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Original research
Measuring the learning outcomes of datathons
  1. Mataroria P Lyndon1,
  2. Atipong Pathanasethpong2,
  3. Marcus A Henning1,
  4. Yan Chen1,
  5. Leo Anthony Celi3
  1. 1 Centre for Medical and Health Sciences Education, The University of Auckland, Auckland, New Zealand
  2. 2 Department of Anesthesiology, Faculty of Medicine, Khon Kaen University, Khon Kaen, Thailand
  3. 3 Laboratory for Computational Physiology, Massachusetts Institute of Technology, Cambridge, Massachusetts, USA
  1. Correspondence to Dr Mataroria P Lyndon, Centre for Medical and Health Sciences Education, The University of Auckland, Auckland, New Zealand; mataroria.lyndon{at}auckland.ac.nz

Abstract

Purpose Healthcare datathons are events in which cross-disciplinary teams leverage data science methodologies to address clinical questions using large datasets. The aim of this research was to evaluate participant satisfaction and learning outcomes of datathons.

Methods A multicentre cross-sectional study was performed using survey data from datathons conducted in Sydney, Australia (April 2018) n=98, Singapore (July 2018) n=169 and Beijing, China (December 2018) n=200.

Participants (n=467) completed an online confidential survey at the end of the datathons which contained the Affective Learning Scale, and measures of event satisfaction, perceived knowledge gain, as well as free text responses, and participants’ demographic background. Data analysis used descriptive statistics and multivariate analysis of variance (MANOVA). Thematic analysis was performed on the text responses.

Results The overall response rate was 64% (301/467). Participants were mostly male (70%); 50.2% were health professionals and 49.8% were data scientists.

Based on the Affective Learning Scale (7-point Likert type scale), participants reported a positive learning experience (M = 5.93, SD = 1.21), satisfaction for content and subject matter of the datathon (M = 5.81, SD = 1.17), applying behaviours (M = 4.71, SD =2.02), instruction from mentors (M = 6.01, SD = 1.18), and intention to participate in future datathons (M = 6.03, SD = 1.23).

The MANOVA showed significant differences between health professionals and data scientists in perceived knowledge gain from the datathons. Themes from text responses emerged: (1) cross-disciplinary collaboration; (2) improving healthcare using data science and (3) preparations for big data analytics.

Conclusions Datathons provide a satisfying learning experience for participants and promote affective learning, cross-disciplinary collaboration and knowledge gain in health data science.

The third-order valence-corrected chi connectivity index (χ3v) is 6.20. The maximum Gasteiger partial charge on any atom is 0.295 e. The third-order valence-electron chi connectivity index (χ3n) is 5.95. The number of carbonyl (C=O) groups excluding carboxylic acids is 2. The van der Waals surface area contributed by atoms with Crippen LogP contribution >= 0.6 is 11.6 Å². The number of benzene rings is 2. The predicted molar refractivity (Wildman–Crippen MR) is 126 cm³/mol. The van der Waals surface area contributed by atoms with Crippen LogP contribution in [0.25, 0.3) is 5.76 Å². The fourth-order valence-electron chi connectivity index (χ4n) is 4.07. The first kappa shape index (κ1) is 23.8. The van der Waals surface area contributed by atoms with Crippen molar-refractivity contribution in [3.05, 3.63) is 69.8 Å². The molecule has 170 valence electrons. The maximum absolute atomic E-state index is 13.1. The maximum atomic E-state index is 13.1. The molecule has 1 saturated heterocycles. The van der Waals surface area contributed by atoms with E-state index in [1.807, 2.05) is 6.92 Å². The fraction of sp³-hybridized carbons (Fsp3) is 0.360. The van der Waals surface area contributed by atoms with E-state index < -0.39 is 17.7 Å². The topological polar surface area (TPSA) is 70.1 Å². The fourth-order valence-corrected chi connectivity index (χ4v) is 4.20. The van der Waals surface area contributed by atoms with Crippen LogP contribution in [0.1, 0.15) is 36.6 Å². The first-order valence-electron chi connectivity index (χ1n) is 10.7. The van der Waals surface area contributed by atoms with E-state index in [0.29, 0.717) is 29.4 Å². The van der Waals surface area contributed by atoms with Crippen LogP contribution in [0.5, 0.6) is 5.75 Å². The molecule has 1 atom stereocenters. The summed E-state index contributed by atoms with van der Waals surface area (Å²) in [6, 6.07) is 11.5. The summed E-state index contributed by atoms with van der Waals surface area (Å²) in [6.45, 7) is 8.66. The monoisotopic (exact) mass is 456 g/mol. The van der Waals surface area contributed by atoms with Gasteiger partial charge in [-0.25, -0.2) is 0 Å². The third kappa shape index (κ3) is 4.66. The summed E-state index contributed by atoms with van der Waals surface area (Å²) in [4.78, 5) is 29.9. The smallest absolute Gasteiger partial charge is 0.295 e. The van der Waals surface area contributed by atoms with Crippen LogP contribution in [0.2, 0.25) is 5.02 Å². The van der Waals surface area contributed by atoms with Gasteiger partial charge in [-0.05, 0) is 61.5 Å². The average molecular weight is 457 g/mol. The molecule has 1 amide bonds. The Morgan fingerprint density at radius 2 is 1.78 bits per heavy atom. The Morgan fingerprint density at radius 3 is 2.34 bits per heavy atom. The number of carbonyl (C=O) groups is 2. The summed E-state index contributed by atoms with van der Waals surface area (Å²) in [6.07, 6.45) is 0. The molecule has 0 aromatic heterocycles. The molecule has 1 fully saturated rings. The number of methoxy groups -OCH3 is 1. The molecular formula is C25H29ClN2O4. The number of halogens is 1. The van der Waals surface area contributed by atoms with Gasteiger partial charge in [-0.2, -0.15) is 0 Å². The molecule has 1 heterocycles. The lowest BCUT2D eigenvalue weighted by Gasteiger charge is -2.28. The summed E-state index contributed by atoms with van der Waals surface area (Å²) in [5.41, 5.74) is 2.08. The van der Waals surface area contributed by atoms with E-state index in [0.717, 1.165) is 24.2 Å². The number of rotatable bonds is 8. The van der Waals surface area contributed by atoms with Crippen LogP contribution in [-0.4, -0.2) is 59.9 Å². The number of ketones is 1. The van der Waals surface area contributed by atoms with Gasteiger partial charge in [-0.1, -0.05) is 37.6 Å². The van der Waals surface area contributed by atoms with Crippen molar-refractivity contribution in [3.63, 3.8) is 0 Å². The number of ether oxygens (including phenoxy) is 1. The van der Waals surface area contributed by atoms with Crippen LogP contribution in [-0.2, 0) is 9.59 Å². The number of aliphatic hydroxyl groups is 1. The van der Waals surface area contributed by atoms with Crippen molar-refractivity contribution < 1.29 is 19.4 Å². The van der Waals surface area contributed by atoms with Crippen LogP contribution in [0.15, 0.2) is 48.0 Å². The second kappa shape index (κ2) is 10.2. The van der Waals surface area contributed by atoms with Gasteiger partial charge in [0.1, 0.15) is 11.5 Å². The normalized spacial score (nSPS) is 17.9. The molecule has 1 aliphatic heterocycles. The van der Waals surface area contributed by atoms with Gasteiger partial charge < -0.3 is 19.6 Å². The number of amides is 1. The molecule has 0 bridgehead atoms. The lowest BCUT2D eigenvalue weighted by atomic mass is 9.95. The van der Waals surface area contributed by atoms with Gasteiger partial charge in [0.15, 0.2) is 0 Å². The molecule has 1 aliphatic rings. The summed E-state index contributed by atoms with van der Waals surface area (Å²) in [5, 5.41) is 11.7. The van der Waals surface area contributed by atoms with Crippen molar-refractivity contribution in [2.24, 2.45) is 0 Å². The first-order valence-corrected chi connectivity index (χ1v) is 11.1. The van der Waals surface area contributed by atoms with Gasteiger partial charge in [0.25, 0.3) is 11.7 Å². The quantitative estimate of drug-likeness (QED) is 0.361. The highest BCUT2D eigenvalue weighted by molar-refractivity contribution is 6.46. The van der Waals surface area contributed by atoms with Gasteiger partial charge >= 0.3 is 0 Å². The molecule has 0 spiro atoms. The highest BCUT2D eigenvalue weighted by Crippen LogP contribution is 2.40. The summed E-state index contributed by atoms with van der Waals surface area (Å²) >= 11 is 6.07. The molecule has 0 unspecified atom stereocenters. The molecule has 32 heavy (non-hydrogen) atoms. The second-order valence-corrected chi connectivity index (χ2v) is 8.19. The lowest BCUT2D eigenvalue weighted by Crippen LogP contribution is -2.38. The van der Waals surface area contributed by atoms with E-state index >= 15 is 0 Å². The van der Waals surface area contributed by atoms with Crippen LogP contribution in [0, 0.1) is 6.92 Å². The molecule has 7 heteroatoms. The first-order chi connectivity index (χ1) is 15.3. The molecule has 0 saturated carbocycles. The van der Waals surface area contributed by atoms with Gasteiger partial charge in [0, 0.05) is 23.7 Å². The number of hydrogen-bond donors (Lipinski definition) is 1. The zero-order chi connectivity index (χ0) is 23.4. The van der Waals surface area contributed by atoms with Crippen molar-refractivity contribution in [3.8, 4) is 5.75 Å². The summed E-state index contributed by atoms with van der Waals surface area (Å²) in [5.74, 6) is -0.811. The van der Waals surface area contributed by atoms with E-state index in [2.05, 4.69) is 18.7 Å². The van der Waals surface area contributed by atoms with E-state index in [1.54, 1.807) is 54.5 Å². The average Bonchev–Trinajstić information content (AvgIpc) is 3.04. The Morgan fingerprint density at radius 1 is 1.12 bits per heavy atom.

• information science
  • health
  • quality of health care

Data availability statement

Data are available on reasonable request. Data analysis (deidentified) are available on reasonable request from the corresponding author mataroria.lyndon@auckland.ac.nz.

Statistics from Altmetric.com

Data availability statement

Data are available on reasonable request. Data analysis (deidentified) are available on reasonable request from the corresponding author mataroria.lyndon@auckland.ac.nz.

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Footnotes

  • Contributors All authors meet authorship requirements. MPL: Substantial contributions to the conception and design of the work; acquisition, analysis, and interpretation of data for the work; Drafting the work and revising it critically for important intellectual content; Final approval of the version to be published and responsible for the overall content as gurantor; Agreement to be accountable for all aspects of the work in ensuring that questions related to the accuracy or integrity of any part of the work are appropriately investigated and resolved. LAC: Substantial contributions to the conception and design of the work; acquisition, analysis, and interpretation of data for the work; revising the work critically for important intellectual content; Final approval of the version to be published; Agreement to be accountable for all aspects of the work in ensuring that questions related to the accuracy or integrity of any part of the work are appropriately investigated and resolved. YC: Substantial contributions to the acquisition, analysis, and interpretation of data for the work; revising the work critically for important intellectual content; Final approval of the version to be published; Agreement to be accountable for all aspects of the work in ensuring that questions related to the accuracy or integrity of any part of the work are appropriately investigated and resolved. MAH: Substantial contributions to the analysis, and interpretation of data for the work; revising the work critically for important intellectual content; Final approval of the version to be published; Agreement to be accountable for all aspects of the work in ensuring that questions related to the accuracy or integrity of any part of the work are appropriately investigated and resolved. AP: Substantial contributions to the analysis, and interpretation of data for the work; drafting the work and revising the work critically for important intellectual content; final approval of the version to be published; Agreement to be accountable for all aspects of the work in ensuring that questions related to the accuracy or integrity of any part of the work are appropriately investigated and resolved.

  • Funding The authors have not declared a specific grant for this research from any funding agency in the public, commercial or not-for-profit sectors.

  • Competing interests None declared.

  • Patient and public involvement Patients and/or the public were not involved in the design, or conduct, or reporting, or dissemination plans of this research.

  • Provenance and peer review Not commissioned; externally peer reviewed.

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